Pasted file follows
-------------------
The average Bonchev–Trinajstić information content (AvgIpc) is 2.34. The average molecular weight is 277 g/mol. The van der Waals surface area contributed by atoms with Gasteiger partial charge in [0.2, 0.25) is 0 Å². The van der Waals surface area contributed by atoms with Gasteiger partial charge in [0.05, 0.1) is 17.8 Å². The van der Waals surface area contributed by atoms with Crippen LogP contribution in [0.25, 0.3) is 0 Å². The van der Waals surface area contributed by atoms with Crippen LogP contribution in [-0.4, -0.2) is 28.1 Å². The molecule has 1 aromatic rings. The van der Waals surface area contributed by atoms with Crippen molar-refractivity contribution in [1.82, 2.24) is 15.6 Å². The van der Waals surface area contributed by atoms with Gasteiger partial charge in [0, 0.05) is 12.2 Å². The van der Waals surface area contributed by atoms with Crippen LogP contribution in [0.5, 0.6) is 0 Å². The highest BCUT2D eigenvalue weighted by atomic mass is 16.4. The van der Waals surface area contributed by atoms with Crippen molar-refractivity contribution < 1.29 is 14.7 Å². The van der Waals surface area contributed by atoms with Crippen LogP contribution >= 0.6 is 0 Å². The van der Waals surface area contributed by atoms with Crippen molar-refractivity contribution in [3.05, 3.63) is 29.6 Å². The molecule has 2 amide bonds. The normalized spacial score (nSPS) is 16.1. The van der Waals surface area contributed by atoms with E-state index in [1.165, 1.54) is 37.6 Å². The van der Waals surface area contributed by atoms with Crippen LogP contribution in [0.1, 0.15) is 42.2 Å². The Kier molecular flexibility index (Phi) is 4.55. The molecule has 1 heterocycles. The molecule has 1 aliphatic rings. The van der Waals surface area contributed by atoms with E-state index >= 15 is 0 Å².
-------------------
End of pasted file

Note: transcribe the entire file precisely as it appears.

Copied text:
The average Bonchev–Trinajstić information content (AvgIpc) is 2.34. The average molecular weight is 277 g/mol. The van der Waals surface area contributed by atoms with Gasteiger partial charge in [0.2, 0.25) is 0 Å². The van der Waals surface area contributed by atoms with Gasteiger partial charge in [0.05, 0.1) is 17.8 Å². The van der Waals surface area contributed by atoms with Crippen LogP contribution in [0.25, 0.3) is 0 Å². The van der Waals surface area contributed by atoms with Crippen LogP contribution in [-0.4, -0.2) is 28.1 Å². The molecule has 1 aromatic rings. The van der Waals surface area contributed by atoms with Crippen molar-refractivity contribution in [1.82, 2.24) is 15.6 Å². The van der Waals surface area contributed by atoms with Gasteiger partial charge in [0, 0.05) is 12.2 Å². The van der Waals surface area contributed by atoms with Crippen LogP contribution in [0.5, 0.6) is 0 Å². The highest BCUT2D eigenvalue weighted by atomic mass is 16.4. The van der Waals surface area contributed by atoms with Crippen molar-refractivity contribution < 1.29 is 14.7 Å². The van der Waals surface area contributed by atoms with Crippen LogP contribution >= 0.6 is 0 Å². The van der Waals surface area contributed by atoms with Crippen molar-refractivity contribution in [3.05, 3.63) is 29.6 Å². The molecule has 2 amide bonds. The normalized spacial score (nSPS) is 16.1. The van der Waals surface area contributed by atoms with E-state index in [1.165, 1.54) is 37.6 Å². The van der Waals surface area contributed by atoms with Crippen LogP contribution in [0.1, 0.15) is 42.2 Å². The Kier molecular flexibility index (Phi) is 4.55. The molecule has 1 heterocycles. The molecule has 1 aliphatic rings. The van der Waals surface area contributed by atoms with E-state index >= 15 is 0 Å².